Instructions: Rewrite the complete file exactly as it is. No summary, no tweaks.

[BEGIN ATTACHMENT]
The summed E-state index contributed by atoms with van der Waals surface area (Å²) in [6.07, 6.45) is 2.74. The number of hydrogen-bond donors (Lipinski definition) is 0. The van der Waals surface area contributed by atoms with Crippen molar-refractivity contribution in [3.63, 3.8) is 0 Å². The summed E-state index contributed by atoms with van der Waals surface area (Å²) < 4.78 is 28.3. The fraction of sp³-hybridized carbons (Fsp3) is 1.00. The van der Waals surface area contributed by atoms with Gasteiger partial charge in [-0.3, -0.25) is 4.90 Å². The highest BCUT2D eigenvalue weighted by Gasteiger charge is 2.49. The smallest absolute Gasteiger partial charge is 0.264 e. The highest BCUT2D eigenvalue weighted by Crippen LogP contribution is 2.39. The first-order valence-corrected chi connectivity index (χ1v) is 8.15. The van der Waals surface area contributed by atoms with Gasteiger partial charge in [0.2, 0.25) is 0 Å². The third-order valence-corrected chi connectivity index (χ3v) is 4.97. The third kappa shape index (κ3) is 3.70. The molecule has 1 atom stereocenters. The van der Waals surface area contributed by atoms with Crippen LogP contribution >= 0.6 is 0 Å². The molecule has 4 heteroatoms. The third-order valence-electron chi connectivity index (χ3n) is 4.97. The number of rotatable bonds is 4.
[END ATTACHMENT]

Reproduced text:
The summed E-state index contributed by atoms with van der Waals surface area (Å²) in [6.07, 6.45) is 2.74. The number of hydrogen-bond donors (Lipinski definition) is 0. The van der Waals surface area contributed by atoms with Crippen molar-refractivity contribution in [3.63, 3.8) is 0 Å². The summed E-state index contributed by atoms with van der Waals surface area (Å²) < 4.78 is 28.3. The fraction of sp³-hybridized carbons (Fsp3) is 1.00. The van der Waals surface area contributed by atoms with Gasteiger partial charge in [-0.3, -0.25) is 4.90 Å². The highest BCUT2D eigenvalue weighted by Gasteiger charge is 2.49. The smallest absolute Gasteiger partial charge is 0.264 e. The highest BCUT2D eigenvalue weighted by Crippen LogP contribution is 2.39. The first-order valence-corrected chi connectivity index (χ1v) is 8.15. The van der Waals surface area contributed by atoms with Gasteiger partial charge in [0.2, 0.25) is 0 Å². The third-order valence-corrected chi connectivity index (χ3v) is 4.97. The third kappa shape index (κ3) is 3.70. The molecule has 1 atom stereocenters. The van der Waals surface area contributed by atoms with Crippen LogP contribution >= 0.6 is 0 Å². The molecule has 4 heteroatoms. The third-order valence-electron chi connectivity index (χ3n) is 4.97. The number of rotatable bonds is 4.